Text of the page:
The canyons of Wall Street are a long way from Janice Anderson's home in the farm town of Beryl, Utah. But the mother of two knows all about mergers and acquisitions. Last spring Sunbeam Corp. gobbled up her employer of six years, the Coleman Co., which has made sleeping bags in the nearby town of Cedar City for the past 28 years. The plant closed June 15.
"When I told him, my 11-year-old was real upset. He said, `They can't do that to a single parent. Who's going to take care of us?' " said Anderson.What happened to this working mom is the other side - the dark side - of the booming merger business. When two giant firms wed, they often close factories and warehouses. They make strategic decisions. There is also often less need for two corporate headquarters staffs, so the public-relations, legal, accounting, marketing and finance functions get squeezed. The layoffs can run into the tens of thousands.
"When mergers take place, the layoffs sometimes happen right away or sometimes they are years down the road," says John Challenger, chairman of Challenger, Gray & Christmas, a Chicago-based outplacement company. "But inevitably in most mergers, there is overlap."
Flurry of job cuts
In the past few months, there has been some noticeable overlap. Sunbeam, which took over Coleman, First Alert and Signature Brands, is laying off 6,400. Compaq Computer, which bought Digital Equipment Corp., is giving 15,000 pink slips. Charlotte-based First Union estimates it will eliminate 4,400 jobs from its merger with Philadelphia-based Core States Financial.
With some megamergers announced earlier this year, such as Citibank's proposed merger with Travelers Group, BankAmerica's match with NationsBank and Chrysler's combination with Daimler-Benz, more layoffs are expected.
Remarkably, because of the strong economy, many of those laid off are finding jobs, out-placement specialists say. Challenger estimates it takes about 3 1/2 months for a middle-level manager who makes $70,000 a year to find a new job. "Maybe 85 to 90 percent are finding equivalent or better jobs," he says.
But hot economy helps
Companies giving their employees the pink slip are well aware that the job market is buoyant. As a result, they have shortened the help they will give their employees in finding jobs. "Five years ago they might buy a six-month program or even pay for a program until the employee was placed in another job," says Carlo Martellotti, Chicago-area sales director for Drake Beam Morin, the nation's largest outplacement company. "Now they are buying shorter programs of three to six months."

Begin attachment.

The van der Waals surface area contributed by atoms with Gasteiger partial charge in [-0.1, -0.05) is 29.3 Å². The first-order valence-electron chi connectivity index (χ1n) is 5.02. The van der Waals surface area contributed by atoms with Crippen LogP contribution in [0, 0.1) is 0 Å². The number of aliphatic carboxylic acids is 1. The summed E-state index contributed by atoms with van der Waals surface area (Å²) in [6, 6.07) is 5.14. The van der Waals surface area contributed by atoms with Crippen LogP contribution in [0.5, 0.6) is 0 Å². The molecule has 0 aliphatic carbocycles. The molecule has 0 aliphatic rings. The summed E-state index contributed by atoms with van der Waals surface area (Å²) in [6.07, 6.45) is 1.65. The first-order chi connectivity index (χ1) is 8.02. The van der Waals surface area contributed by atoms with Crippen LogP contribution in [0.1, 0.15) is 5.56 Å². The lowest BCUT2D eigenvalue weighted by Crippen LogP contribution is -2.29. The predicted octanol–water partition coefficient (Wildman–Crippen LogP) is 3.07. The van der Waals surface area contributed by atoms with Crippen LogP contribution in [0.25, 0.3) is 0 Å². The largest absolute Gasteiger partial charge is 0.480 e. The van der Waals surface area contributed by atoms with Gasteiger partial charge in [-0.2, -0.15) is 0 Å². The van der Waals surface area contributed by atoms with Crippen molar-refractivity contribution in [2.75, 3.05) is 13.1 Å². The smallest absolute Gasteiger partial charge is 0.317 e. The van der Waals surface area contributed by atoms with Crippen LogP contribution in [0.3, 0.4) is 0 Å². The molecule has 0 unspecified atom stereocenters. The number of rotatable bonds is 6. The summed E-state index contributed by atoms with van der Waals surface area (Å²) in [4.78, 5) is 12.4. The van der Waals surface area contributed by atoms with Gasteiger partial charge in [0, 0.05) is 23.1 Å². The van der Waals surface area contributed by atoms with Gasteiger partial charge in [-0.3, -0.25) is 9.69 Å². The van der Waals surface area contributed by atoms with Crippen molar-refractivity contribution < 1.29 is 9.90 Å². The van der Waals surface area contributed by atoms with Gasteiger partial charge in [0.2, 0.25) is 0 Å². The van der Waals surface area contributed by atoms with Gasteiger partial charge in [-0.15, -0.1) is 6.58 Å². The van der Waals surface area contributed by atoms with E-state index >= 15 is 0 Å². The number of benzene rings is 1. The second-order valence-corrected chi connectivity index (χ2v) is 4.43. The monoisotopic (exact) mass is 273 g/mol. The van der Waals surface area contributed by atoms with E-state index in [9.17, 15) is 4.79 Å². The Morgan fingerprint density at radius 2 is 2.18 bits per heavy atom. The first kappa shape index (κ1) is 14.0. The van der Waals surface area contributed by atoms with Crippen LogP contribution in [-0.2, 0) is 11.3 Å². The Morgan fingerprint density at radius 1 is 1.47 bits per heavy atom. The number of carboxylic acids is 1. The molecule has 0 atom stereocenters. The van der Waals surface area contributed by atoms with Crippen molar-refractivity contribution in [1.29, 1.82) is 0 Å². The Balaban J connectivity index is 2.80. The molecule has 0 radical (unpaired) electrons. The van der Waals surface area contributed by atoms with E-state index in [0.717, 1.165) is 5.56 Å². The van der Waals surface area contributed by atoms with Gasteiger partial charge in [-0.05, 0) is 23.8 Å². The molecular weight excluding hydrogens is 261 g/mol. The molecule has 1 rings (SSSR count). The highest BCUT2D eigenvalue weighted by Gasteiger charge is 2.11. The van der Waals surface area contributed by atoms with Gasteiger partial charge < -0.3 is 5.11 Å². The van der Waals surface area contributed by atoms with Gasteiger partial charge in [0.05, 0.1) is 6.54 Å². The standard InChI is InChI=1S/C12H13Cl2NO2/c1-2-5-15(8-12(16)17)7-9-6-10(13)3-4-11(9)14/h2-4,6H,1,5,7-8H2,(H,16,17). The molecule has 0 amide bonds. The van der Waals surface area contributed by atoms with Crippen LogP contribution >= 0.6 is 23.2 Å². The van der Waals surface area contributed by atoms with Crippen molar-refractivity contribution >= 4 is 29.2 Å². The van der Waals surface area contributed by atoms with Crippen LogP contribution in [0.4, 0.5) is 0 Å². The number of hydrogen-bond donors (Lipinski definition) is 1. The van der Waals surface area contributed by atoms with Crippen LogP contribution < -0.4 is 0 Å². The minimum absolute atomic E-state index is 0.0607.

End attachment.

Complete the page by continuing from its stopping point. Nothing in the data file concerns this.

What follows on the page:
To determine which employees get to keep their jobs during a merger, some companies go through complex analysis. At First Union, for example, the company first determined how many people it needed in each department. It followed this with a detailed selection process, including interviews and performance evaluations. Employees who did not make the cut were given access to the company's total job postings and outplacement help. It also established a $16 million fund with area colleges. Displaced workers could take courses for free.
Sunbeam, which has gone through big cutbacks since its chairman, Albert "Chain Saw" Dunlap came on board in 1996, often asks an accounting firm to analyze the firm's needs.
In Cedar City, officials were optimistic that Anderson's sleeping-bag factory would stay open because it was profitable. But Ron Richter, treasurer of Sunbeam, says, "Work goes where production is done the most efficiently." This meant moving production to South Carolina.
The bloodletting is hard on employees. For example, employees at Digital Equipment Corp. say the ax is just starting to fall on the 15,000 who will lose their jobs in the amalgamation with Houston-based Compaq. Most of the job cuts are expected to be in the Northeast. One Digital sales manager says the effect of the pending cuts has been to stifle employee initiative. "They spend their time trying to maneuver," says the manager. "The strategy is to stay around long enough to get the severance package and have another job lined up the next Monday."
Although Cedar City has a low unemployment rate (around 3 percent), most of the women don't expect to make as much money as they did at Coleman, says April Hiatt, an employment counselor with the state. At Coleman, the women made as much as $20 per hour, counting production bonuses. "Most likely they will start at $6 to $7 per hour in new jobs," says Hiatt. "It's sad."
After years of sewing, Anderson is planning to take advantage of the retraining funds to go back to school. But she says she's already learned something from the Coleman experience: Lifetime employment is not so certain anymore. "You go into a company and hope it lasts," she says.